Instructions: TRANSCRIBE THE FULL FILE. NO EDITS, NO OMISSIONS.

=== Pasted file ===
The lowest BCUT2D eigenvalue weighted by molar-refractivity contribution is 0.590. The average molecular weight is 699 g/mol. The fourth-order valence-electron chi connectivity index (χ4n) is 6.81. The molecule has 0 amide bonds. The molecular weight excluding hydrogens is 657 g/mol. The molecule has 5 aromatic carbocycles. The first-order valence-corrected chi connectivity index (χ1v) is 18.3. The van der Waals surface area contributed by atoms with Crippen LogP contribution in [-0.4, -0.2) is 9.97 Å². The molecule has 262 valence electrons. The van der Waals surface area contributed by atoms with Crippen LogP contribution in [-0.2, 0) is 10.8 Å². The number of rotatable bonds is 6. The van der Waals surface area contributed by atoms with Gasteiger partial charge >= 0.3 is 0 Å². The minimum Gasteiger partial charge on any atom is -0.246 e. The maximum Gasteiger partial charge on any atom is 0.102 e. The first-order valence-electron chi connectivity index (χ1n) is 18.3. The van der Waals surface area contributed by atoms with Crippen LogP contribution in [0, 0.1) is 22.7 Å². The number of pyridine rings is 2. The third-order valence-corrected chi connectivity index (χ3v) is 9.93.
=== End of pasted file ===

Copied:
The lowest BCUT2D eigenvalue weighted by molar-refractivity contribution is 0.590. The average molecular weight is 699 g/mol. The fourth-order valence-electron chi connectivity index (χ4n) is 6.81. The molecule has 0 amide bonds. The molecular weight excluding hydrogens is 657 g/mol. The molecule has 5 aromatic carbocycles. The first-order valence-corrected chi connectivity index (χ1v) is 18.3. The van der Waals surface area contributed by atoms with Crippen LogP contribution in [-0.4, -0.2) is 9.97 Å². The molecule has 262 valence electrons. The van der Waals surface area contributed by atoms with Crippen LogP contribution in [-0.2, 0) is 10.8 Å². The number of rotatable bonds is 6. The van der Waals surface area contributed by atoms with Gasteiger partial charge >= 0.3 is 0 Å². The minimum Gasteiger partial charge on any atom is -0.246 e. The maximum Gasteiger partial charge on any atom is 0.102 e. The first-order valence-electron chi connectivity index (χ1n) is 18.3. The van der Waals surface area contributed by atoms with Crippen LogP contribution in [0, 0.1) is 22.7 Å². The number of pyridine rings is 2. The third-order valence-corrected chi connectivity index (χ3v) is 9.93.